News / Africa

Former Special Court Prosecutor Once Considered Indicting Gadhafi

Multimedia

Audio
Joe DeCapua

The former chief prosecutor for the U.N.-backed Special Court in Sierra Leone says he once considered indicting Libyan leader Moammar Gadhafi.

David Crane, who’s now a law professor at Syracuse University, is the man who signed the war crimes indictment against former Liberian president Charles Taylor.  He says evidence showed Col. Gadhafi’s involvement in West African turmoil in the 1990s.

“Involvement of Moammar Gadhafi in the affairs of sub-Saharan Africa are well known,” he says, “Moammar Gadhafi was a center point in the West African joint criminal enterprise that was essentially the blood diamond story and had a direct involvement in the tragedy that was the civil war in Sierra Leone.

What investigators found

Crane says, “He had a geo-political plan to place surrogates in various countries in West Africa, starting with Burkina Faso, then Liberia, followed by Sierra Leone, then Cote d’Ivoire, Guinea, Gambia and Senegal.”

Crane began work as chief prosecutor in 2002.

“We realized very quickly that Moammar Gadhafi was involved in setting up and creating the conditions by which the Sierra Leonean civil war kicked off in March of 1991.”

He says unraveling the evidence found that “both Moammar Gadhafi, [and] Blaise Campaore, the current president of Burkina Faso, as well as then-president Charles Taylor, were very much involved in this joint criminal enterprise to move guns, diamonds, gold and timber about and using diamonds as a basis by which they were able to create cash to buy guns to further their rebellions in West Africa.”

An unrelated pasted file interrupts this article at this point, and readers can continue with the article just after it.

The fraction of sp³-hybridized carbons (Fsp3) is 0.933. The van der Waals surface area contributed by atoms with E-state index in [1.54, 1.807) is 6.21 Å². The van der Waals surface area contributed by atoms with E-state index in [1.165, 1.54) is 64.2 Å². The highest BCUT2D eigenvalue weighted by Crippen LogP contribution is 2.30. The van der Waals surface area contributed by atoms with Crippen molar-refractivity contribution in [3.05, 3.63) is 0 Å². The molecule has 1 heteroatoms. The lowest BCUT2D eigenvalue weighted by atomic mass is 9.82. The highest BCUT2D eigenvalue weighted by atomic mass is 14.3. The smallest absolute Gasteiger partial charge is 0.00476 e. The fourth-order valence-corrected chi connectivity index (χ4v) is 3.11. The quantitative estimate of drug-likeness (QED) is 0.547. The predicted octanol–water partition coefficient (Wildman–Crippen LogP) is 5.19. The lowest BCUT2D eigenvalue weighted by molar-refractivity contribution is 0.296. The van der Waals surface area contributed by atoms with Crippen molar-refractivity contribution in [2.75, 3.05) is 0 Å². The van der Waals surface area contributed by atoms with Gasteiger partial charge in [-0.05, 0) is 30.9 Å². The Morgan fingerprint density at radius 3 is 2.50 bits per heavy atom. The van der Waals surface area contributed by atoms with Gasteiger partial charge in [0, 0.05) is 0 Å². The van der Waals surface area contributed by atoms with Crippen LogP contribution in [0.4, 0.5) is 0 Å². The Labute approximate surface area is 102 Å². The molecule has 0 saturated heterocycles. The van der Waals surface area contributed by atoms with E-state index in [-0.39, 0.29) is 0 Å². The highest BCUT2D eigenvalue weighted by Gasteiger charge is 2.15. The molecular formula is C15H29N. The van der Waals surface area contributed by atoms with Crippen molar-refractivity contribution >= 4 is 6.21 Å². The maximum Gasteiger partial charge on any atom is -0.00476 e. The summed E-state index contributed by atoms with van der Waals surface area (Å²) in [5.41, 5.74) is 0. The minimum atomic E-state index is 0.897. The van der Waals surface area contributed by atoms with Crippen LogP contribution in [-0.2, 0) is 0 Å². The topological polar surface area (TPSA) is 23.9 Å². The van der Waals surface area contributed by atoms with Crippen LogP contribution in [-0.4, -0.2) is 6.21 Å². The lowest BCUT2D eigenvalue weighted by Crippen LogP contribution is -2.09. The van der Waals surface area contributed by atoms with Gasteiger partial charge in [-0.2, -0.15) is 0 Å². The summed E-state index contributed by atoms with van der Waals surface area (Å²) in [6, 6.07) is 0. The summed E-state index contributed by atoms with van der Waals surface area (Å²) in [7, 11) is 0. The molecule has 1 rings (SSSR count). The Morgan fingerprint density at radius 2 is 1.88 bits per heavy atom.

Indicting Gadhafi?

“I considered indicting Moammar Gadhafi, but again, there were several challenges, one of which was political.  But also there was some evidentiary challenges,” he says, adding, “In paragraph 17 of Charles Taylor’s indictment, we name and shame Moammar Gadhafi as an unindicted coconspirator.”

Crane denies suggestions that some countries pressured him not to indict Gadhafi.

“That is just not true.  I received no political pressure regarding any of the cases that I ran.”

Would Crane like to see Gadhafi indicted, possibly by the International Criminal Court?

“I think a careful look should be given by the International Criminal Court as to what he is allegedly doing to his own people during this particular rebellion.  And if the facts show he’s committed international crimes that justice be done,” says Crane.